Squatting in front of a swelling multitude in the chilly morning were some twenty seven young girls my age, allowing five more or less years.

Behind each girl stood two stern-faced men with long whips made from animal hides, a natural tribute to the wild game that dotted the vicinity.

The girls were naked.

But in their slimy ochre, they appeared firmly at ease, periodically shifting their military-like gazes from the increasing spectators to the old, almost blind woman, who feebly walked before them like a Mother Superior with an old, dirty, sickle-like knife.

The girls appeared to be relishing the prospects of something everyone in the crowd, except a few like my family, appeared to already know and cherish.

At precisely 5:45 A.M, another old woman emerged from the thickets nearby and stood beside the knife-wielding woman, whom we now got to quietly learn was one of the community’s longest serving circumcisers.

“Wamefaulu (they have qualified),” our minder told us in Swahili, translating what the new woman was now saying for our benefit.

Apparently the woman had spent several weeks with the girls in the bush, taking them through various aspects of womanhood, including giving birth, child-rearing and how to pleasure themselves and their husbands after the cut.

“Mila na tamaduni zetu zitabaki imara baada ya hii sherehe (our mores and traditions will remain intact after this ceremony),” the old woman said as she now gestured her colleague to begin work on the girls.

With military precision and great mathematical exactitude, the woman had cut off some part of at least ten of the girls’ reproductive organs, a part I would later learn was called clitoris.

The cheers and ululations that rent the air at each surgical success was enough to give the new initiates smiling faces as they remained squatting, and tearless.

They had now joined the community’s club of heroines, the community’s fellowship of revered, hardy women who now could attract male attention and mate without thinking they could still be besmirched as big babies.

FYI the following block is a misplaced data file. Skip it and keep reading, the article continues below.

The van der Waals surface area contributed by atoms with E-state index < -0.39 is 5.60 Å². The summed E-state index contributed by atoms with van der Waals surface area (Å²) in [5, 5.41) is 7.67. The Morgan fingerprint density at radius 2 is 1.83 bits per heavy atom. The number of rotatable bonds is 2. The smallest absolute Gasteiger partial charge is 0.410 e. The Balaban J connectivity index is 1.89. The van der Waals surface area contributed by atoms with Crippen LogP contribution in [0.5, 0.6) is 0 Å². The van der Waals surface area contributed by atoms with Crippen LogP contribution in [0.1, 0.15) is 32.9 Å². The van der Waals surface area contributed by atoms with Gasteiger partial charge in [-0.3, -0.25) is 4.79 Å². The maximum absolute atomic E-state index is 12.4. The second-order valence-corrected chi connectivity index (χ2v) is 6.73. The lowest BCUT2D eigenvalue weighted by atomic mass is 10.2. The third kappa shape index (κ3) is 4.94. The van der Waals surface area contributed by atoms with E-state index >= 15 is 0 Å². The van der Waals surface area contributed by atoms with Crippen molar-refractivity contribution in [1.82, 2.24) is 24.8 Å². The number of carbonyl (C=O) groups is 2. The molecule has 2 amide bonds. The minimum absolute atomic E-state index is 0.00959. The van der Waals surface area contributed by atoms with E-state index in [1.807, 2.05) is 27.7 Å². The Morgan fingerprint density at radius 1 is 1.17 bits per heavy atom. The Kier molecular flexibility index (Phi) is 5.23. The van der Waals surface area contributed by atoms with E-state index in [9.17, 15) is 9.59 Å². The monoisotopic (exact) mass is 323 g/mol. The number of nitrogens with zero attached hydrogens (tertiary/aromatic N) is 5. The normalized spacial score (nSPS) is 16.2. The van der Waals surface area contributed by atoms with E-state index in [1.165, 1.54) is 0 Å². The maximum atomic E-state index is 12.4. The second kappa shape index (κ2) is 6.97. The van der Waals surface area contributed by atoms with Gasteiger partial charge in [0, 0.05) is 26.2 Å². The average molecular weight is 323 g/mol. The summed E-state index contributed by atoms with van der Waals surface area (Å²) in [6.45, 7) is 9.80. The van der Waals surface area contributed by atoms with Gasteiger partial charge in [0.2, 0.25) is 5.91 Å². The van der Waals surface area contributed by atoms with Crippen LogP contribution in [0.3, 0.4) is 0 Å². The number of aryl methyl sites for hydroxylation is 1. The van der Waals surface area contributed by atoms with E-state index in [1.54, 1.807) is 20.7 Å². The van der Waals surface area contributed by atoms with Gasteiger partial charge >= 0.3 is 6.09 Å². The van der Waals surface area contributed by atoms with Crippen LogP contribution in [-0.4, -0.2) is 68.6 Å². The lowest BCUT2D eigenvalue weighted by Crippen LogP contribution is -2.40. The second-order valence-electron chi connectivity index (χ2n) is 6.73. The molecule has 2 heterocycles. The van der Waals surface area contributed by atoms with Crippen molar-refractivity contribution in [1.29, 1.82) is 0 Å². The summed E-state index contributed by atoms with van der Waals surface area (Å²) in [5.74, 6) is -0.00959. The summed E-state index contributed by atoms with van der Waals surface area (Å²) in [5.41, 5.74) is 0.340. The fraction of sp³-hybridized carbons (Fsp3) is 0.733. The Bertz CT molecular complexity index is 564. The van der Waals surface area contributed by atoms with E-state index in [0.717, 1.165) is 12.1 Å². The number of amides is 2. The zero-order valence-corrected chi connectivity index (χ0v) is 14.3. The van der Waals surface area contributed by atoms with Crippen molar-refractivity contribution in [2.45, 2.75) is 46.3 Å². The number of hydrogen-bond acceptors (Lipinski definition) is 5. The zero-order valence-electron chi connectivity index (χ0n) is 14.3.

They were now women, worthy of the name.

There were no short-cuts to this fellowship.

In the community’s long-held traditions, there could not have been any more decent, alternative rite of passage.

No girl who ever avoided the knife, however educated and “cultured,” could land a man to marry in the village or anywhere else the community had its reach or influence.

But it was after the tenth girl that things began going awry.

As the cheers and ululations continued, the remaining girls began to chicken out, as the pressure piled on them to play up to the gallery just as their counterparts had successfully done.

All this while, I had stood monitoring the action, too shocked to do anything else.

A shriek rent the air as one of the girls wailed in pain.

She had trembled and shook big, allowing the circumciser to get away with nearly the whole of her pubic area in her haste to clear with everyone else in time.

The two men behind her descended on her with whips, more in visible hate than to cajole her into any new obedience, if at all.

The sequence was predictable.

The ground was getting all bloodied, as some in the crowd yearned to join the rite’s curia in whipping the wailing fifteen.